Tropical and Extratropical Forcing of the Large-Scale Circulation: A Diagnostic Study

View More View Less
  • 1 Laboratory for Atmospheres, NASA/Goddard Space Flight Center Greenbelt, MD 20771
  • 2 Department of Meteorology, Naval Postgraduate School, Monterey, CA 93943
© Get Permissions
Full access

Abstract

Seasonal anomalies in the large-scale circulation are studied in relation to seasonal mean tropical forcing and extratropical transient eddy forcing using nine years of tropical wind and outgoing longwave radiation (OLR) data. The OLR is used as a proxy for tropical conviction, and the transient eddy forcing is estimated from the extended Eliassen-Palm flux or E-vector formulation (Hoskins et al.).

Results show that in the interannual time scale, extreme swings in anomalous convection over the maritime continent of Indonesia/Borneo and the equatorial central Pacific an linked, respectively, by an east-west seesaw or a dipole pattern. identified with major fluctuations of the Pacific Walker circulation. It is found that extratropical circulation anomalies are related to the fluctuation of this dipole beat source. The overall extratropical circulation seems to be more responsive to the dipole heating with enhanced convection over the maritime continent.

While the characteristics of the transient eddies, especially near the exit region of the East Asia jet stream (EAJ), change substantially between maximum or minimum conviction episodes, the transient eddies (defined as transients from the seasonal mean) appear to be unimportant in forcing the seasonal mean circulation anomalies. However, the possible separate roles of low- and high-frequency eddies are not addressed in this study. It is also found that large anomalies in the streamfunction field, including the Pacific-North American teleconnection pattern are related to the interannual variation of the zero flow in the jet-core region of the EAJ. The increase and decrease in the strength of the EAJ is accompanied by an eastward expansion into or contraction of the jet core away from the central Pacific region. This variation is also coupled to convection over the maritime continent via the East Asia Hadley circulation.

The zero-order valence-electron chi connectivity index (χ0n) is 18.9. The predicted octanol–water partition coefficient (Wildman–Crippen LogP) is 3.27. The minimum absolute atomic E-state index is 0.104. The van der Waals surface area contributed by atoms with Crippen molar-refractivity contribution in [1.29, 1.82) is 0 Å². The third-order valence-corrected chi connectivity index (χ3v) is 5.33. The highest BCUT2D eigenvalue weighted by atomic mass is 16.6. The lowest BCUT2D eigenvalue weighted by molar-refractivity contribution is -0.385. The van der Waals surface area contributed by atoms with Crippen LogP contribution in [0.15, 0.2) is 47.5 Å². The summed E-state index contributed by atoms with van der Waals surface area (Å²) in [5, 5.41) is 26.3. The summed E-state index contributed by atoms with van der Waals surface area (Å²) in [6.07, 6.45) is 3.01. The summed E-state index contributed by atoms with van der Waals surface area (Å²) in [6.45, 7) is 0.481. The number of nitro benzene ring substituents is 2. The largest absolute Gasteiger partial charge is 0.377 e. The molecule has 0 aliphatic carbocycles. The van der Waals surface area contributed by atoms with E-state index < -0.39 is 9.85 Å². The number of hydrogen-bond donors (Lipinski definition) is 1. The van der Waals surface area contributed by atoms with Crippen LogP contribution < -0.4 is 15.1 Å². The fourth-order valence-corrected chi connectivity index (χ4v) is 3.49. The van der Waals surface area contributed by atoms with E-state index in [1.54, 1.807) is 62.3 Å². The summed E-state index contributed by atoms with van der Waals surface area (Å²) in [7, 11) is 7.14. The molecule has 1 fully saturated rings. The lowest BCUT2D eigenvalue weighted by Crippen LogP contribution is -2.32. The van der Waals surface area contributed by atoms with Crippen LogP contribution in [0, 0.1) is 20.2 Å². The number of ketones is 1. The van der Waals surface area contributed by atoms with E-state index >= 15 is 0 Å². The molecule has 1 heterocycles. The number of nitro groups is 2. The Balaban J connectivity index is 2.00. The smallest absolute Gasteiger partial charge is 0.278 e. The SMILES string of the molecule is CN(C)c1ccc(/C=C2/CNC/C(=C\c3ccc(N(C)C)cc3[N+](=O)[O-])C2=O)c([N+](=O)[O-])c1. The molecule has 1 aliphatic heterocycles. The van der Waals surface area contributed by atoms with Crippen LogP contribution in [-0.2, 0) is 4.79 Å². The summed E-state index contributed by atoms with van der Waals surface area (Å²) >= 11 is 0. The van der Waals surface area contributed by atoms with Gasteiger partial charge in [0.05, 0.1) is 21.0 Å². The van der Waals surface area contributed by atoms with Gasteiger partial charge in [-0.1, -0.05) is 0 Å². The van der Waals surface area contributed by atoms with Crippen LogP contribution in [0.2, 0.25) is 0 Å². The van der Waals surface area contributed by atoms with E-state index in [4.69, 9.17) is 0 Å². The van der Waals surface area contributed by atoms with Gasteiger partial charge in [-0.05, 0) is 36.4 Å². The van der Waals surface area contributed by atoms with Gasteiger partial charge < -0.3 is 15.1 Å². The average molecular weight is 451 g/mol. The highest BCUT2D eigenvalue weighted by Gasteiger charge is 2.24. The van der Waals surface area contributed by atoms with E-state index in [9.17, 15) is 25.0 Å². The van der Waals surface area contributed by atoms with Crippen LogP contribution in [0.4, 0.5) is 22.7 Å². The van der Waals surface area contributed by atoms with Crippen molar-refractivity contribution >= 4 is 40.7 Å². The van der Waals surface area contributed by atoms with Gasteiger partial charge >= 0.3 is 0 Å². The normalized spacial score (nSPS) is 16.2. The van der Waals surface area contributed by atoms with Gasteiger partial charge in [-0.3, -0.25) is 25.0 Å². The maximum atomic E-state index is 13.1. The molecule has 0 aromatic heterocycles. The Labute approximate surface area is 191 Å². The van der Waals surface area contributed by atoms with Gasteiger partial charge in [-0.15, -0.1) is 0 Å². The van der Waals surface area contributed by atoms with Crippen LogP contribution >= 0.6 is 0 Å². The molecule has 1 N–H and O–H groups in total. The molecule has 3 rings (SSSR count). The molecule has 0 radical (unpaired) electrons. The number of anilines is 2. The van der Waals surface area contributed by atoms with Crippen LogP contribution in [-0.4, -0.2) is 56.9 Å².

Abstract

Seasonal anomalies in the large-scale circulation are studied in relation to seasonal mean tropical forcing and extratropical transient eddy forcing using nine years of tropical wind and outgoing longwave radiation (OLR) data. The OLR is used as a proxy for tropical conviction, and the transient eddy forcing is estimated from the extended Eliassen-Palm flux or E-vector formulation (Hoskins et al.).

Results show that in the interannual time scale, extreme swings in anomalous convection over the maritime continent of Indonesia/Borneo and the equatorial central Pacific an linked, respectively, by an east-west seesaw or a dipole pattern. identified with major fluctuations of the Pacific Walker circulation. It is found that extratropical circulation anomalies are related to the fluctuation of this dipole beat source. The overall extratropical circulation seems to be more responsive to the dipole heating with enhanced convection over the maritime continent.

While the characteristics of the transient eddies, especially near the exit region of the East Asia jet stream (EAJ), change substantially between maximum or minimum conviction episodes, the transient eddies (defined as transients from the seasonal mean) appear to be unimportant in forcing the seasonal mean circulation anomalies. However, the possible separate roles of low- and high-frequency eddies are not addressed in this study. It is also found that large anomalies in the streamfunction field, including the Pacific-North American teleconnection pattern are related to the interannual variation of the zero flow in the jet-core region of the EAJ. The increase and decrease in the strength of the EAJ is accompanied by an eastward expansion into or contraction of the jet core away from the central Pacific region. This variation is also coupled to convection over the maritime continent via the East Asia Hadley circulation.

Save